Written by Sophie Wyatt
In honour of LGBTQ+ history month, the Tate Collective commissioned five artists to respond to works within the gallery’s collection. Inspired by Guerilla Girls, Shane Simpson (@shane_pdf
) created a response not only to the pieces that resonated with him, but also to address the rampant transphobia in the UK perpetuated by the media. The 25 fly posters, hand bound by Shane, use a number of different questions and phrases in order to address the issue of trans voices being silenced within the media, hence the title ‘Who’s Really Being Silenced?’. We got the chance to chat to Shane following the release of the book, on being a trans artist and using art to continue the fight for Trans liberation.
After doing an illustration degree, Shane realised about halfway through that they didn’t actually enjoy drawing at all. However, Shane did start to create zines ‘as an excuse not to draw anything‘. While his art is eye-catching and vibrant, it is clear that the message of the art lies beneath the words. This artistic concept was mirrored by Shane’s response when asked what art means to them.
‘I think art mostly is just an excuse to be a bit loud. Most of the work I make is really just a conversation I’ve had at the pub but dressed up as a ‘piece’. People listen to me that way! I also really like the idea of making ‘bad art’. I don’t think art has to be good or meaningful, or even be shown to anyone. I actually much prefer ‘bad art’ sometimes.’
As per the Tate Collective’s invitation to creatives, Shane chose to respond to a piece or collection already within the Tate. And so Shane chose to create his fly poster collection in response to the Guerilla Girls. Feminist, activist artists Guerilla Girls use their artwork to ‘expose gender and ethnic bias as well as corruption in politics, art, film, and pop culture’ through their outrageous and humorous visuals. They keep their identity hidden with the use of fancy-dress-esque gorilla masks in order to keep the focus on their work. Much like Shane’s work, the Guerilla Girls use bold fonts and brief statements, which leaves the viewer to stew over what they’ve just read. We asked Shane when they first came across Guerilla Girls’ works and why they chose them to respond to.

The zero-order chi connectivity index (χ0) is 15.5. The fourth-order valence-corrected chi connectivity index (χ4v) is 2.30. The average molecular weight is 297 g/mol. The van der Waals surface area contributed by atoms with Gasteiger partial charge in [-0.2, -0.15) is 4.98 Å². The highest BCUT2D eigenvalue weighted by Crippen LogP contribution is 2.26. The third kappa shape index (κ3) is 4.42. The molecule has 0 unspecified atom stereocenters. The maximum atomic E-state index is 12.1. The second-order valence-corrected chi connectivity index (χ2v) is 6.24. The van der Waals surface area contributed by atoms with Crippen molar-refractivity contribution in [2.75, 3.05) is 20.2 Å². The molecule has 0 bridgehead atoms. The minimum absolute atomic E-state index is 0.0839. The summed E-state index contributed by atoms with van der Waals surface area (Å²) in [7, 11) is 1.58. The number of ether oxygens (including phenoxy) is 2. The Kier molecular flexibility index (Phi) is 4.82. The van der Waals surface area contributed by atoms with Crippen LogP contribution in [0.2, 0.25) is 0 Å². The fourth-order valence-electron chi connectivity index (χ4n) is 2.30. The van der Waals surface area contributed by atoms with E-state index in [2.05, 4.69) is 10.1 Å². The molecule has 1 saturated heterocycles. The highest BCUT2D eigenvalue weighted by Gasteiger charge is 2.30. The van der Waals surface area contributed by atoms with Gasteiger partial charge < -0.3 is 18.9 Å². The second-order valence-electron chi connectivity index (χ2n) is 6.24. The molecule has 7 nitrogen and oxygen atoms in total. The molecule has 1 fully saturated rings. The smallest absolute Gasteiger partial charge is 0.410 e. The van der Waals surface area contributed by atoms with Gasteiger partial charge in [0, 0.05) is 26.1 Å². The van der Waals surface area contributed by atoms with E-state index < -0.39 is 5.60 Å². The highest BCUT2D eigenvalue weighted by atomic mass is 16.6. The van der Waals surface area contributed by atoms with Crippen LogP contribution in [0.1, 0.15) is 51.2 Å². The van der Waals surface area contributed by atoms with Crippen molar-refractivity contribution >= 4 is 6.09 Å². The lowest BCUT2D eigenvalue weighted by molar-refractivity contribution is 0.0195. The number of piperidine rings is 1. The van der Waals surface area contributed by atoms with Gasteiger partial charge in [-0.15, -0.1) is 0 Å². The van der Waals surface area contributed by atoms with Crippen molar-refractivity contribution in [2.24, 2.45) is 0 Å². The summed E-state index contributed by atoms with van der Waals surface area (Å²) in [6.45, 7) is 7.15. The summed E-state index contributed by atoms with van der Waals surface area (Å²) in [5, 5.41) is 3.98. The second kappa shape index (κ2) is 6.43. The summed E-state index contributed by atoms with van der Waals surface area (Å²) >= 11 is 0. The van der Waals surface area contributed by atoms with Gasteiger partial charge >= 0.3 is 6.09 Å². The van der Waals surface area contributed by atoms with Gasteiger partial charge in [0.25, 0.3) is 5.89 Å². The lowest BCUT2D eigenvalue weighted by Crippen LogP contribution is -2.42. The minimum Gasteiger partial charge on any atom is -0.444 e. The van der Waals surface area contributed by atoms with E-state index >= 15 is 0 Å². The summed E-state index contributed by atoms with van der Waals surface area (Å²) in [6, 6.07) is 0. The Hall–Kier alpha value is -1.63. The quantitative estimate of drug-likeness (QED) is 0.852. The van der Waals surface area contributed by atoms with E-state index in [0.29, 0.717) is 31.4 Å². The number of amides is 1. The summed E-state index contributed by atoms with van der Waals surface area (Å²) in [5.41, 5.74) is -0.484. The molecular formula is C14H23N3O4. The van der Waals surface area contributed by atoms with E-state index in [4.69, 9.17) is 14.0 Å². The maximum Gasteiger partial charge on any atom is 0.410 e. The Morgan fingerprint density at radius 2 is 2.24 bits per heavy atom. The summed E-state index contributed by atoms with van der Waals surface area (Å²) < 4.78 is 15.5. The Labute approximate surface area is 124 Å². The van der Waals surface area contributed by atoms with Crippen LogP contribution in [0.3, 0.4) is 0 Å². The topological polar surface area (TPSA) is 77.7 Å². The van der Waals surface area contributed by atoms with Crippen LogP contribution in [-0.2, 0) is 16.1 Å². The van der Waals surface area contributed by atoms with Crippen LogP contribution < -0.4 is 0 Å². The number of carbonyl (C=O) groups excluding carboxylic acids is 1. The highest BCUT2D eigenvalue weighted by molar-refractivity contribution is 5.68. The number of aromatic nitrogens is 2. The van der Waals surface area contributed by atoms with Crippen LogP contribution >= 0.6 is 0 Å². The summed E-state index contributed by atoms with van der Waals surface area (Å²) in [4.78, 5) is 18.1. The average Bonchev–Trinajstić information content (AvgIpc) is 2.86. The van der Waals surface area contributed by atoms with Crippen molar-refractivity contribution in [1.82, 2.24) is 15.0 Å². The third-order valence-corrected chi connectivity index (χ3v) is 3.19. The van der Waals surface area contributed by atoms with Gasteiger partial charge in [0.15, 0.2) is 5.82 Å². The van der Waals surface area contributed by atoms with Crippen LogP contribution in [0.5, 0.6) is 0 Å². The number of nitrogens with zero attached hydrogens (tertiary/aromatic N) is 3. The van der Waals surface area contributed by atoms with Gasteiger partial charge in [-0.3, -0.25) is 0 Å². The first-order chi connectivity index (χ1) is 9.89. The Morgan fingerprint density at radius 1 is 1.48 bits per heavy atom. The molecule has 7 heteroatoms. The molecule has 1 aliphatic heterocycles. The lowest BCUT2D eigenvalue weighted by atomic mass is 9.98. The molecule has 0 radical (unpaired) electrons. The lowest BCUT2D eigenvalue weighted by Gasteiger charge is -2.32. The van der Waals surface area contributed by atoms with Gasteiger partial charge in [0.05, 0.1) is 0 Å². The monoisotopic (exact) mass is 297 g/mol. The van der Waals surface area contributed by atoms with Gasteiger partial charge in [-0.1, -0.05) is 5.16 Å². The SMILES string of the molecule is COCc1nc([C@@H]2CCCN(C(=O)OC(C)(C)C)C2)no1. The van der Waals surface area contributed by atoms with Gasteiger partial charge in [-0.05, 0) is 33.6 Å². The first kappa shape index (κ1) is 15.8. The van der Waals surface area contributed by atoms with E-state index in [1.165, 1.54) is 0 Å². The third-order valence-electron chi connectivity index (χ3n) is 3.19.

‘I feel like I remember seeing their work for the first time in a GCSE art lesson. Every queer kid at school who has made work about being queer surely has been shown the Guerrilla Girls’ work as an example for their artist research. It’s the art teacher’s way of saying, “Ahh, you’re a political one.” I was actually quite pleased to come across it again in the Tate’s collection. While their work doesn’t focus on queer and trans issues, it had the punch I needed to say what I wanted to for LGBTQ+ History Month.’
Do Women Have To Be Naked To Get Into the Met. Museum? 1989 Guerrilla Girls
‘Who’s Really Being Silenced?’ not only contains a number of bold, statistic truths, but the name of the collection itself speaks volumes. While the equality, autonomy and healthcare are still just some of the issues Trans people are fighting for, it is becoming increasingly apparent that the voice of Trans people, the voices we need to hear right now, are not being publicised. Shane explained a bit more about the reasoning behind the name of the collection.
‘The title was the last bit I wrote. I needed a slogan at the bottom of every poster to kind of tie them all together, and that seemed to fit nicely. It’s a response to the idea that when someone has ‘controversial’ (bigotted) views that they’re going to be silenced, when in reality they get put on Question Time or get a column in a major newspaper. Or a big book deal.’